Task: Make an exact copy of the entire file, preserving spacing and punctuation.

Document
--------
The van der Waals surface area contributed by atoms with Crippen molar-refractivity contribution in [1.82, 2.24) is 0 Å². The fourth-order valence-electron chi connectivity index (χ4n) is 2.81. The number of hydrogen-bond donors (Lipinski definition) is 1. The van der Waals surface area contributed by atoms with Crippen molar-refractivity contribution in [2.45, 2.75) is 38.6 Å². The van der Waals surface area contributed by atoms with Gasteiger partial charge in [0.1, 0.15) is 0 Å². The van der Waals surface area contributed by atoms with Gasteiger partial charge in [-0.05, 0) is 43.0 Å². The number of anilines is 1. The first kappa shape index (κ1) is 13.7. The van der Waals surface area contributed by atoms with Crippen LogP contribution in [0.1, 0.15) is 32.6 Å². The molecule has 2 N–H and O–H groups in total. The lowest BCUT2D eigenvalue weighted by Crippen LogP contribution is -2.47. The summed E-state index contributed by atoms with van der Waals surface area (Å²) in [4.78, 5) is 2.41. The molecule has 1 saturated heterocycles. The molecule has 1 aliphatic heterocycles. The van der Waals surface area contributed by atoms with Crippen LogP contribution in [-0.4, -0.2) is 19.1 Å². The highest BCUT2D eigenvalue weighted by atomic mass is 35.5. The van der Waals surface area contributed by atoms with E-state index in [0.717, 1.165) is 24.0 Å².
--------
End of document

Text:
The van der Waals surface area contributed by atoms with Crippen molar-refractivity contribution in [1.82, 2.24) is 0 Å². The fourth-order valence-electron chi connectivity index (χ4n) is 2.81. The number of hydrogen-bond donors (Lipinski definition) is 1. The van der Waals surface area contributed by atoms with Crippen molar-refractivity contribution in [2.45, 2.75) is 38.6 Å². The van der Waals surface area contributed by atoms with Gasteiger partial charge in [0.1, 0.15) is 0 Å². The van der Waals surface area contributed by atoms with Gasteiger partial charge in [-0.05, 0) is 43.0 Å². The number of anilines is 1. The first kappa shape index (κ1) is 13.7. The van der Waals surface area contributed by atoms with Crippen LogP contribution in [0.1, 0.15) is 32.6 Å². The molecule has 2 N–H and O–H groups in total. The lowest BCUT2D eigenvalue weighted by Crippen LogP contribution is -2.47. The summed E-state index contributed by atoms with van der Waals surface area (Å²) in [4.78, 5) is 2.41. The molecule has 1 saturated heterocycles. The molecule has 1 aliphatic heterocycles. The van der Waals surface area contributed by atoms with Crippen LogP contribution in [-0.4, -0.2) is 19.1 Å². The highest BCUT2D eigenvalue weighted by atomic mass is 35.5. The van der Waals surface area contributed by atoms with E-state index in [0.717, 1.165) is 24.0 Å².